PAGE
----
Check the sky for pigs: NCAA's APR ruling the result of common sense

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I never dreamed I'd write the following sentence, but for the first time in the decade-plus I've been covering college sports, it's absolutely true: The NCAA is listening.


On Tuesday and Wednesday, Mark Emmert held a highly publicized retreat for 50 university presidents and chancellors, purportedly to discuss "systemic change" to address various hot-button issues in college sports. Naturally, I assumed this meant the formation of more subcommittees and task forces.

Instead, the presidents at Wednesday's wrap-up press conference all spoke strongly and with an unusual amount of specificity about promising quick and decisive action over the coming year. Naturally, I assumed this meant sending a bunch of proposals through the NCAA legislative vortex and watching them get sliced and diced until barely recognizable.

Wrong again.

Less than 24 hours later, the Division I Board of Directors had already approved one of the most significant proposals to come out of this week's discussions: banning teams that don't garner a four-year APR (Academic Progress Rate) score of 930 (roughly equivalent to a 50 percent graduation rate) from the postseason -- including bowl games and March Madness.

How significant is that number? Twelve of last year's tourney teams -- including No. 1 seed Ohio State -- would have been ineligible had that standard been in effect.

The NCAA didn't stop there. You know that swirling controversy over ESPN's new Longhorn Network attempting to televise high school games? The board took care of that too. "The current bylaws do not support youth programming on collegiate networks," declared USF president and board chair Judy Genshaft.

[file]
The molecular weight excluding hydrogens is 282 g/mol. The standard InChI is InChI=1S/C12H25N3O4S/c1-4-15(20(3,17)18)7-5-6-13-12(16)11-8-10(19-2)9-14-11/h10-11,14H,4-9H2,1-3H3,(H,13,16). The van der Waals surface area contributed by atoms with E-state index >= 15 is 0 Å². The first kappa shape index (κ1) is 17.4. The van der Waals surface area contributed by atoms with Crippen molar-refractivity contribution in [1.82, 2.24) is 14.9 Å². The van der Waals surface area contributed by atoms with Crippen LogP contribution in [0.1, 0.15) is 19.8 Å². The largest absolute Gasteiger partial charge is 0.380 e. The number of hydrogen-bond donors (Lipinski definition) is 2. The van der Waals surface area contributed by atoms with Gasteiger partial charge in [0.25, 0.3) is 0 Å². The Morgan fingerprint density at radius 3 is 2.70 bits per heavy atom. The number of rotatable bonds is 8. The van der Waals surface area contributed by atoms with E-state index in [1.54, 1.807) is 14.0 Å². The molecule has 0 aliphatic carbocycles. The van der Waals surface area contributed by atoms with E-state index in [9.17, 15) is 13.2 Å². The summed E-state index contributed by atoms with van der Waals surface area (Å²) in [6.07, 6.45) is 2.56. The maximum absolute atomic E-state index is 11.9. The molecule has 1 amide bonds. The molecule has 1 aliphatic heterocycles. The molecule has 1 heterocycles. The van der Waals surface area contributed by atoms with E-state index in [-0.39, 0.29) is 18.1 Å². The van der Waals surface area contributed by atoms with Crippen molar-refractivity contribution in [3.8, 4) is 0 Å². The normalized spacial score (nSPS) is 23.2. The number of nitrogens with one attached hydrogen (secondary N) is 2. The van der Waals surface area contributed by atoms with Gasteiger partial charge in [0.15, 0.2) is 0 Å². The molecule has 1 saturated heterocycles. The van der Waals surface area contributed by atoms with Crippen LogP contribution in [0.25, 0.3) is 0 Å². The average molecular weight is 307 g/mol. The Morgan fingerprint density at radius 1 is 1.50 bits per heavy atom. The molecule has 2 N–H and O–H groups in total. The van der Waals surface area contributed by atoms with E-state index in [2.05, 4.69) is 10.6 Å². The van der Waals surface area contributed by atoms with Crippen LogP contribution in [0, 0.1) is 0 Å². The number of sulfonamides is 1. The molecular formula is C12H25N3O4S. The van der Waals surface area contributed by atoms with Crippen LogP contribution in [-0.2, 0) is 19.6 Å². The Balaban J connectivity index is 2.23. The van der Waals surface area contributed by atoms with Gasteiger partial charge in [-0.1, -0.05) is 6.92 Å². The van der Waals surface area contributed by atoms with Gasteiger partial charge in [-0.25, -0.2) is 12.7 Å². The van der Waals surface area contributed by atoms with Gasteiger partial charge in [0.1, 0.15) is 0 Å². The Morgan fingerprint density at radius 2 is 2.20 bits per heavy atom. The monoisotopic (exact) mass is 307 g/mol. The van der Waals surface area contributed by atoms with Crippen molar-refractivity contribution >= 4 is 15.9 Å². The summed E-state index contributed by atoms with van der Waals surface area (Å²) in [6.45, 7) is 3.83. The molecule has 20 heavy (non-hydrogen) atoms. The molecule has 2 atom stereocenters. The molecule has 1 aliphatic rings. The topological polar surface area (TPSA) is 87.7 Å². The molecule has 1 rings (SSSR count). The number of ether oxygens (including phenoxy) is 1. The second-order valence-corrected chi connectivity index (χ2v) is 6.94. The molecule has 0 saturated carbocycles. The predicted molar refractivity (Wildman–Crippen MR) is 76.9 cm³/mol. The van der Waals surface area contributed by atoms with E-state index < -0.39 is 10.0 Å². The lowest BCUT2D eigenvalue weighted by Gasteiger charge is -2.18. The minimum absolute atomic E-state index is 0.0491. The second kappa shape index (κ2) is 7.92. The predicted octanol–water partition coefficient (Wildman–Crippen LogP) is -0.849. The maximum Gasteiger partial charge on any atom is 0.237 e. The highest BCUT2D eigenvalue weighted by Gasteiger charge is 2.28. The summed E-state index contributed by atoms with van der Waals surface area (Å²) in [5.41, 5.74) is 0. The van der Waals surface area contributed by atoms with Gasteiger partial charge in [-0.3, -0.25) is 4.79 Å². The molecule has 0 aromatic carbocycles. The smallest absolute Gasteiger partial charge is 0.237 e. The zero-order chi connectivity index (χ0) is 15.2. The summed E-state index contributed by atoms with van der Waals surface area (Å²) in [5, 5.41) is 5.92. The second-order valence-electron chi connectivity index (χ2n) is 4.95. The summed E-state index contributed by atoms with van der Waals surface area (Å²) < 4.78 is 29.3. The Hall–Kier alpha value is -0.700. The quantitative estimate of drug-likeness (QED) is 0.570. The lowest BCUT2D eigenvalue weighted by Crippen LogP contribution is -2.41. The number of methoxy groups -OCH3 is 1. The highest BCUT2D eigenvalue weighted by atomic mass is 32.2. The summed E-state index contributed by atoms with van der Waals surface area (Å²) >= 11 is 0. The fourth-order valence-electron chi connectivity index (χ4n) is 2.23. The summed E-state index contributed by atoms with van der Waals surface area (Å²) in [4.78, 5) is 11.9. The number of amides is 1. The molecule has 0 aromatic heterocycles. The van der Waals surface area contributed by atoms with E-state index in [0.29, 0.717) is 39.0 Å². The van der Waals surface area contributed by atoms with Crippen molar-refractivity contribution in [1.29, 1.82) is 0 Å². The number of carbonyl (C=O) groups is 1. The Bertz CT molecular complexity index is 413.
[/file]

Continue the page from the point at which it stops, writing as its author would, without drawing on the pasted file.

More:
The NCAA never acts this quickly on anything -- aside from Ohio State players' bowl eligibility, of course. Cheap joke aside, it appears the Buckeyes' much-chronicled troubles -- along with those of Cecil Newton, Bruce Pearl, Willie Lyles and every other high-profile headliner who's put a blight on the landscape over the past year -- prompted the unprecedented sense of urgency that suddenly swept through Indianapolis this week.

"Presidents are fed up with the rule breaking that is out there," said Penn State President Graham Spanier. "... Some of these things, our coaches and our boosters might not like, but we need to do what I think you are going to see happen in the next year."

Based on comments made this week, and Thursday's evidence that these things really can come to fruition, we should expect major changes in three other areas over the next six to nine months:

• An overhaul of the current enforcement process. Emmert and the presidents spoke universally of a desire to cut down on the many "nuisance rules" (free lunches, text-message limits, etc.) that take up an inordinate amount of compliance officers' time while beefing up penalties for deliberate, egregious rules violations. This will likely include expanding the classifications for infractions from the current and vague duo of "major" and "secondary."

• Allowing individual conferences, if they so choose, to implement full cost-of-attendance scholarships (as Big Ten Commissioner Jim Delany first pushed for last spring) and/or multiyear scholarships. The obvious implication is that only the richest conferences could afford to do so, which in traditional NCAA parlance represents dreaded "competitive equity" issues. But the presidents seem to be lock-step with the commissioners in believing said imbalance already exists.